Energy Efficiency & Sustainability Consulting

Lower Operating Expenses: How to Improve Your ROI on Energy Efficiency


Getting the Most Return-On-Investment from Energy EfficiencyAs energy prices continue to rise 3 to 28%, many business owners are looking for ways to cut costs and improve profits permanently. Making your business energy efficient could dramatically cut down on your utilities. Most buildings can benefit from energy efficiency improvements but there are certain things that can improve your return-on-investment. Here are four simple ways to look for and receive the highest return-on-investment from energy efficiency improvements.

1. Hours of Operation: The longer hours your business is open, the more energy you are using. Buildings that operate 24/7 have the best return on energy efficiency upgrades, meaning that the improvements pay for themselves in a shorter period of time.

2. Electricity Rate: The higher your rate, the bigger your potential savings. A typical energy efficiency retrofit saves business owners between 25 and 50 percent on their electric bill, and some clients have saved as much as 60 percent. For example, the average convenience store uses 52.5 kilowatt hours of electricity per square foot each year. At $0.11 per kwh, a 2,800 square foot store would spend a whopping $16,170 on energy annually. Energy efficiency improvements could save anywhere from $4,000 to $6,500 a year – for the lifetime of the building!

3. Building History: When was the last time you upgraded the lighting or refrigeration in your business? If your answer is more than three years ago, you’re due for an upgrade. With today’s improvements, you could modernize your space, save money and improve sales. There are numerous studies that point to increased sales and reduced shrinkage due to lighting.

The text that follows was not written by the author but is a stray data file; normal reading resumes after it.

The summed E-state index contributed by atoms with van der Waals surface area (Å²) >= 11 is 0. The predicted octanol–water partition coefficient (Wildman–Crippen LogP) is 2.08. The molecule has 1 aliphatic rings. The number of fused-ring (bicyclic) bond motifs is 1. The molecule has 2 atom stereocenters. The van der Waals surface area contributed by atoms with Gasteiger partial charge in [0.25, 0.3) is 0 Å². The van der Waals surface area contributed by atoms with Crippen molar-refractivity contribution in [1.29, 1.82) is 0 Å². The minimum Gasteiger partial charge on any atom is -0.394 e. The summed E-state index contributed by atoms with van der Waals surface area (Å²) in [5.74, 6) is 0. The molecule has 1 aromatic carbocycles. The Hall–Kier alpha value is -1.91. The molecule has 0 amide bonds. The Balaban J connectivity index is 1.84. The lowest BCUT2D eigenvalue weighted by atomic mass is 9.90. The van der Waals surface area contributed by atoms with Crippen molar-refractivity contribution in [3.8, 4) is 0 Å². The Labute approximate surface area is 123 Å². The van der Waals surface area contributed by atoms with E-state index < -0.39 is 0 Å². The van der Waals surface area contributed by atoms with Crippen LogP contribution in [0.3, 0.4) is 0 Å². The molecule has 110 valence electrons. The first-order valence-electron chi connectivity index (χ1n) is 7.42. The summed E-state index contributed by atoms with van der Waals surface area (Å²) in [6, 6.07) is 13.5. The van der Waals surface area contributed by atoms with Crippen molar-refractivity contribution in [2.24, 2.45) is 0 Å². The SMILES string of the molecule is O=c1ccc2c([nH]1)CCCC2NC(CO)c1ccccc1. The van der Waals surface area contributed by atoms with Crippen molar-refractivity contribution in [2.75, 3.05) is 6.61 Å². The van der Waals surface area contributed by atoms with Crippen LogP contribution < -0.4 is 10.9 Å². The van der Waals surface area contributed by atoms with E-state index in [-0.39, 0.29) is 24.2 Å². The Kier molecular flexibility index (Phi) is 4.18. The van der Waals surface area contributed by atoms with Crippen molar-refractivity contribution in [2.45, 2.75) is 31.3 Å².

Technology Solutions in Convenience Stores

4. Parking Lot Lighting: The brighter your parking lot, the more marketable your business. Replacing existing pole and canopy lights with more efficient versions will give you the most bang for your buck when it comes to recouping the benefits of energy efficiency quickly.


Who Picks Up the Tab?

Currently, there are grants, rebates, and low interest loans to leverage energy efficiency or renewable energy projects. For example, a rural small business open 24/7 would likely qualify for up to 55% of the project to be in the form of a federal grant, tax credit, and/or utility rebate in the state of Tennessee. Low interest loans are based on projects that have immediate positive cash flows and loans have occasionally been approved for 100% of the gross project costs.

Not taking advantage is like throwing away money.

Grants and utility funds are limited and have historically run out before a year is up, so timing can be critical. The last time the Tennessee Valley Authority (TVA) had rebates was in 2013 and the funding was closed off by April of that year. This is not uncommon, no matter where your location or utility provider. Federal grants and tax credits can be complex especially when going through the process for the first time. Often the energy auditor or assessor provides this service as part of the entire project implementation and can be part of the grant funding, if not itemized separately.

How Do I Get Started?

If you have questions, find a trusted advisor that has a diverse talent support pool of electrical and mechanical engineering, building science, HVAC, refrigeration, lighting, and finance. These projects can be “turn-key” or sub-contracted, depending on the owner’s skills and comfort level.

The payback on quality projects is typically between 1-4 years and return-on-investments (ROI) run between 20-30%. Since technology continues to improve with slight price reductions annually, it is not recommended for commercial businesses to accept projects greater than 5 years or with lower than a 20% ROI. Since you are in the business of making a return, it is suggested that a close evaluation of the financial measures be performed before implementing an energy project.